MPs today (Tuesday 7 March) voted on an amendment tabled by Heidi Allen MP for the Children's and Social Care Bill which was in the House of Commons for report stage and third reading.
The amendment intended to mandate local authorities to assess their capacity to safeguard children in their area, including unaccompanied refugee children.
The amendment did not specify the Government to continue Section 67 of the Immigration Act.
The amendment was defeated by 287 votes to 267.
The Government response is set out below.
A Government spokesperson said:
We are very grateful for the support local authorities provide to the asylum system - there are more than 4,000 unaccompanied children currently being cared for across the country and thousands more arrive in the UK each year.
Government departments will continue to work closely with councils to source more places for the most vulnerable children. And we urge more local authorities to join the National Transfer Scheme to relieve pressure on areas where numbers are greatest.
The UK's doors will remain open to those who need our protection. We have a proud history of providing sanctuary - and local authorities will continue to play a vital role.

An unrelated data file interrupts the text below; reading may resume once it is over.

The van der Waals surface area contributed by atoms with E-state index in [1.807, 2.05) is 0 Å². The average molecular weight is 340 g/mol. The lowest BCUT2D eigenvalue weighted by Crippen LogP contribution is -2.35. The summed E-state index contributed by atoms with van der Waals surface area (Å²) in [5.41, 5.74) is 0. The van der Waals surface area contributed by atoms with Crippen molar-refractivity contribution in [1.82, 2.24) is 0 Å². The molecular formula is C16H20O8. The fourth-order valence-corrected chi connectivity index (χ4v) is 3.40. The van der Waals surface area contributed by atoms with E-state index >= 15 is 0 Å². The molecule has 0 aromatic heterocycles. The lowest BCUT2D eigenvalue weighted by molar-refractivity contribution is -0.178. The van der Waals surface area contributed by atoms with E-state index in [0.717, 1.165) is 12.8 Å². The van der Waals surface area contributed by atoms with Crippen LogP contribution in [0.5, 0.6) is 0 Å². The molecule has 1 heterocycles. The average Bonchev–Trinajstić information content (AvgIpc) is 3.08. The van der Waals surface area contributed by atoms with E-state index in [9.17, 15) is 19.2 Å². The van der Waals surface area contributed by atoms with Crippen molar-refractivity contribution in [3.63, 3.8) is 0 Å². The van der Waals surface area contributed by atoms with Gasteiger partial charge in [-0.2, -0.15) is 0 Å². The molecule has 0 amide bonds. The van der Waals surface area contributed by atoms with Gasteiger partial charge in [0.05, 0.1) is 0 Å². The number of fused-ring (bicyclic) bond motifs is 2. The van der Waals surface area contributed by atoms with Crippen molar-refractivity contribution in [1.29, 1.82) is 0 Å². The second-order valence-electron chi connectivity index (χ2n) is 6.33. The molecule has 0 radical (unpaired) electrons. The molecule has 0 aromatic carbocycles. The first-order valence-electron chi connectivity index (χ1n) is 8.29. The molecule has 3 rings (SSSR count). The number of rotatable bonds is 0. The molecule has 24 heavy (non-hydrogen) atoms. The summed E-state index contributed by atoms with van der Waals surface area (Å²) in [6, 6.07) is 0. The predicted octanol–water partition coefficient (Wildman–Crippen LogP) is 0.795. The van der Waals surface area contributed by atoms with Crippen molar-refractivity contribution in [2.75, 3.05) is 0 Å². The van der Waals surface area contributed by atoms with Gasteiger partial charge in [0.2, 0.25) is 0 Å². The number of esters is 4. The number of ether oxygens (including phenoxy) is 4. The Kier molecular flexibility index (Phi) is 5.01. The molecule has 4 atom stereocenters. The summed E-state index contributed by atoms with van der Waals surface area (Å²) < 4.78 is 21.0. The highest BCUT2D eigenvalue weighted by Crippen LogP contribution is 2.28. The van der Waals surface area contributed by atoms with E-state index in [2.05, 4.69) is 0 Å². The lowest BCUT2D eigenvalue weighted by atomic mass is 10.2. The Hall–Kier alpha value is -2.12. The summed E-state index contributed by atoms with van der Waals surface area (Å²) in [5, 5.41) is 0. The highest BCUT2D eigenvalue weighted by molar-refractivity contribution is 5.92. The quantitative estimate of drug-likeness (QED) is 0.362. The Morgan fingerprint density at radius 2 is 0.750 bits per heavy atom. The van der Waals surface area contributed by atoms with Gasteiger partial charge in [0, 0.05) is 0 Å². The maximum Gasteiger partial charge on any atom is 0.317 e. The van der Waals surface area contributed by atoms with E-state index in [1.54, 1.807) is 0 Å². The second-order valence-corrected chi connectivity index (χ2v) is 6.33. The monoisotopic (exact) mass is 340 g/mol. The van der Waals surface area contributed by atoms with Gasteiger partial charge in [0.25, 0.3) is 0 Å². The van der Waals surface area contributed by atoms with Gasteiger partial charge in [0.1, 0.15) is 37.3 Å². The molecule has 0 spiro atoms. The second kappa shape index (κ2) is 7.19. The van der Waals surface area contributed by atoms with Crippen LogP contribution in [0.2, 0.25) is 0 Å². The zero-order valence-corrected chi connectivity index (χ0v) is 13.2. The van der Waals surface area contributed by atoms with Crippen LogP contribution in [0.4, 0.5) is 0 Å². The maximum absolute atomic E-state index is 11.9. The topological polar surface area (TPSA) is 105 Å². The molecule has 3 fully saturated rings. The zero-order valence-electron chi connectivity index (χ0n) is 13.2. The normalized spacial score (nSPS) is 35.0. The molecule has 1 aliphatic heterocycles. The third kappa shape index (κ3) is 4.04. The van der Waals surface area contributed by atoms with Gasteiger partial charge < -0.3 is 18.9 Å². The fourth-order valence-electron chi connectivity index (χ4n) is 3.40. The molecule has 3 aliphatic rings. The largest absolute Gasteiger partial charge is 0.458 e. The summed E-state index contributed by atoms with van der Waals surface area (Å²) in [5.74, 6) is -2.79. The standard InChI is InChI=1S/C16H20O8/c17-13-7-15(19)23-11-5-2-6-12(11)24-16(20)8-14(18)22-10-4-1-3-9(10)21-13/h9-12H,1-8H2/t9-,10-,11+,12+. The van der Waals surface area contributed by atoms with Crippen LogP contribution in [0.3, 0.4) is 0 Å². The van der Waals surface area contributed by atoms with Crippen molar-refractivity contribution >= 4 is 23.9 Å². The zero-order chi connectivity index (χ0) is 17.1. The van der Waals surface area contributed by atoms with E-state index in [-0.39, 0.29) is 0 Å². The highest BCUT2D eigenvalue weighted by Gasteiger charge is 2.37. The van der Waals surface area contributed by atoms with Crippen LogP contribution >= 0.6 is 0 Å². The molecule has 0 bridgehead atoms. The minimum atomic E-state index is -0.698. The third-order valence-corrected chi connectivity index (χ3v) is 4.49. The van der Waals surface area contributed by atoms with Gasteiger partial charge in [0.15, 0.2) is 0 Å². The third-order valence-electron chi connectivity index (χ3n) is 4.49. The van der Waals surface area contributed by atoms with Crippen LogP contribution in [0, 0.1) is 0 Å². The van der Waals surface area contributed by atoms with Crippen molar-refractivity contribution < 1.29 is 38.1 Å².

This amendment would not have required the Government to continue Section 67 of the Immigration Act. It asked that local authorities periodically identify and report to Parliament about their capacity to support the welfare of children, including unaccompanied refugee children.
The commitment to transfer 350 unaccompanied children from Europe under Section 67 of the Immigration Act 2016 is only one way we are helping - last year we provided refuge or other forms of leave to over 8,000 children.
Since we established the National Transfer Scheme last July over 250 children have been moved to relieve pressure on local authorities whose services were being stretched by the large numbers of unaccompanied children.
We will consider all offers of placements from local authorities to house children who arrive here and claim asylum and those already here and need support.
Local councils like Kent and Croydon are already caring for several hundred children above their threshold.
With all of our resettlement schemes we work closely with UNHCR to identify cases that they deem most in need of resettlement according to their established vulnerability criteria.
We can be proud of what we have achieved so far. In 2016, we transferred over 900 unaccompanied children to the UK from Europe, including more than 750 from France as part of the UK's support for the Calais camp clearance. Fewer than 10 of the 750 children we brought to the UK were Syrian.